Finally, it is one thing to “choose” something and another to find it “precious.” Gayle loves her building project. In my better moments, I get excited about the potential result. But I do not love the construction project the way she does. Of course, there are times she too gets frustrated and even angry when things go wrong. But there is no mistake about how deeply she cares for the work, for the materials, and for the process. In her eyes, the project and all its aspects are “precious.” I find that challenging as I think about my attitude towards my local church.
Something to Think About:
How do you feel about your local church? What might God be calling you to work on in your relationships in your local community of faith?
Something to Do:
Reach out to someone in your local church and let them know that you care about them.
Lord Jesus Christ,
We are grateful that you are the living cornerstone of God’s building project. Everything in God’s house is intended to be aligned with you and the way of life you taught and embodied.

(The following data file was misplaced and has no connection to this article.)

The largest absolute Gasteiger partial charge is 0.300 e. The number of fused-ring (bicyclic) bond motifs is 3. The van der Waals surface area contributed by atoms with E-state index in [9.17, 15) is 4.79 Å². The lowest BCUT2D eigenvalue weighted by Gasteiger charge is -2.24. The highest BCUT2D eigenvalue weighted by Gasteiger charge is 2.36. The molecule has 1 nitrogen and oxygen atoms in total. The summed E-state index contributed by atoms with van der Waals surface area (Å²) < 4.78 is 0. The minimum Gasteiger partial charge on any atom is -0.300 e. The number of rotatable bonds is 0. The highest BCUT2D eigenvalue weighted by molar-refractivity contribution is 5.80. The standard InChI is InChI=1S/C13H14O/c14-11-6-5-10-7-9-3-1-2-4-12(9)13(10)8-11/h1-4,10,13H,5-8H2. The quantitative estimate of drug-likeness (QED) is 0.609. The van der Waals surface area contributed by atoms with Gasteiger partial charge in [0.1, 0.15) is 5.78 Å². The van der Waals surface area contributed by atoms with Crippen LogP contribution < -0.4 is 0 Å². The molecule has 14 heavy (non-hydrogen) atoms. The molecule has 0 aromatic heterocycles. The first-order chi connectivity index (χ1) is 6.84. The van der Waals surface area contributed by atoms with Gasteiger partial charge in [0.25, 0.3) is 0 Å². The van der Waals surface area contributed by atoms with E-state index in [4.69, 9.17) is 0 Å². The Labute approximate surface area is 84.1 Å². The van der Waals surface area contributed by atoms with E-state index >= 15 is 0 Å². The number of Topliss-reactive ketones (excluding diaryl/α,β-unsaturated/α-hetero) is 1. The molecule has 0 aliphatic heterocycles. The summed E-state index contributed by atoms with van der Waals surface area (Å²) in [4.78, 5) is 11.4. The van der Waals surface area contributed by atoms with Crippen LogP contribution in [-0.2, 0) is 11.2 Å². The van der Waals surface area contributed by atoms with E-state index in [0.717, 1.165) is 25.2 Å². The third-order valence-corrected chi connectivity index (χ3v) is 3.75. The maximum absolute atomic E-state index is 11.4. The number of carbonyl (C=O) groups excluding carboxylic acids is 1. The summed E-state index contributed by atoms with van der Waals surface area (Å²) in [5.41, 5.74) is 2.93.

Forgive us when we fall short of your example. Help us to live faithfully before you. Give us grace to love and live with one another as you have loved us.
We ask in your name and for the sake of your Kingdom,
Find all Life for Leaders devotions here. Explore what the Bible has to say about work at the unique website of our partners, the High Calling archive, hosted by the Theology of Work Project. Reflection on today’s Life for Leaders theme can be found here: Calling, Kingdom, Identity: Do You Know Who You Are? (1 Peter Sermon Notes)
During his adult life, Uli Chi has lived and worked in the intersection between business, the academy and the church. He has had the privilege of serving as past Board Chair of Regent College in Vancouver, BC, as current Vice Chair of the Board of the Max De Pree Leadership Center at Fuller Seminary, and as current Chair of the Executive Committee of the Center for Integrity in Business at Seattle Pacific University. He has also been involved in all aspects of local church leadership, including as a member of the adult ministries team’s teaching faculty at John Knox Presbyterian Church in Seattle.
Click here to view Uli’s profile.